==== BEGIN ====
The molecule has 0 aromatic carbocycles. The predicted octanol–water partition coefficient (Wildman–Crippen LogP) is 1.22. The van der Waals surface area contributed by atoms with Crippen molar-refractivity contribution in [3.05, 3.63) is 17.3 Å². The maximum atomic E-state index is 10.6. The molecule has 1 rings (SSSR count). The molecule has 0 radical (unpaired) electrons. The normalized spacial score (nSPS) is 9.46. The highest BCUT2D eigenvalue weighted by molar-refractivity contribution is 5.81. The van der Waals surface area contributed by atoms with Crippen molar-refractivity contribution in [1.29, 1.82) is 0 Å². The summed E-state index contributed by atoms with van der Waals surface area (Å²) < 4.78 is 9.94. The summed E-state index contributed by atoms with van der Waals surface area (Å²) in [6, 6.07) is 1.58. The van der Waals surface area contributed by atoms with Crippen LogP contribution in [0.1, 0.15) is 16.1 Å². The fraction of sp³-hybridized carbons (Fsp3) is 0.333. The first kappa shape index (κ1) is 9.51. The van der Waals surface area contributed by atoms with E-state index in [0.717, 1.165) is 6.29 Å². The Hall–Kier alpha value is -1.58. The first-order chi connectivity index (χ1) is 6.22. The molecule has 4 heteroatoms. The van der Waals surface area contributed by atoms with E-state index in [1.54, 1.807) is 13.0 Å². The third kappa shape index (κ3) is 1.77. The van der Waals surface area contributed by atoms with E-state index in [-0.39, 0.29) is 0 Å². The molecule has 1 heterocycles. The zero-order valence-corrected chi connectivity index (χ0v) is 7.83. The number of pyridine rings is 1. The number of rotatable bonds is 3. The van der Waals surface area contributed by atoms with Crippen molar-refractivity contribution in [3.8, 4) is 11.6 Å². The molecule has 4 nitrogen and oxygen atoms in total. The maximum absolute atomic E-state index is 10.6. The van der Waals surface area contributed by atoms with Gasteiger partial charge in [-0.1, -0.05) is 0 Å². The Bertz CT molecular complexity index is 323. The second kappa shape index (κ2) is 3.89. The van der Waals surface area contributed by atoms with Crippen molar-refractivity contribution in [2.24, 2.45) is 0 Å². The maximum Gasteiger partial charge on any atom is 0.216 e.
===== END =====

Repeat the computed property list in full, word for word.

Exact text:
The molecule has 0 aromatic carbocycles. The predicted octanol–water partition coefficient (Wildman–Crippen LogP) is 1.22. The van der Waals surface area contributed by atoms with Crippen molar-refractivity contribution in [3.05, 3.63) is 17.3 Å². The maximum atomic E-state index is 10.6. The molecule has 1 rings (SSSR count). The molecule has 0 radical (unpaired) electrons. The normalized spacial score (nSPS) is 9.46. The highest BCUT2D eigenvalue weighted by molar-refractivity contribution is 5.81. The van der Waals surface area contributed by atoms with Crippen molar-refractivity contribution in [1.29, 1.82) is 0 Å². The summed E-state index contributed by atoms with van der Waals surface area (Å²) < 4.78 is 9.94. The summed E-state index contributed by atoms with van der Waals surface area (Å²) in [6, 6.07) is 1.58. The van der Waals surface area contributed by atoms with Crippen LogP contribution in [0.1, 0.15) is 16.1 Å². The fraction of sp³-hybridized carbons (Fsp3) is 0.333. The first kappa shape index (κ1) is 9.51. The van der Waals surface area contributed by atoms with E-state index in [0.717, 1.165) is 6.29 Å². The Hall–Kier alpha value is -1.58. The first-order chi connectivity index (χ1) is 6.22. The molecule has 4 heteroatoms. The van der Waals surface area contributed by atoms with E-state index in [1.54, 1.807) is 13.0 Å². The third kappa shape index (κ3) is 1.77. The van der Waals surface area contributed by atoms with E-state index in [-0.39, 0.29) is 0 Å². The molecule has 1 heterocycles. The zero-order valence-corrected chi connectivity index (χ0v) is 7.83. The number of pyridine rings is 1. The number of rotatable bonds is 3. The van der Waals surface area contributed by atoms with Crippen molar-refractivity contribution in [3.8, 4) is 11.6 Å². The molecule has 4 nitrogen and oxygen atoms in total. The maximum absolute atomic E-state index is 10.6. The van der Waals surface area contributed by atoms with Gasteiger partial charge in [-0.1, -0.05) is 0 Å². The Bertz CT molecular complexity index is 323. The second kappa shape index (κ2) is 3.89. The van der Waals surface area contributed by atoms with Crippen molar-refractivity contribution in [2.24, 2.45) is 0 Å². The maximum Gasteiger partial charge on any atom is 0.216 e.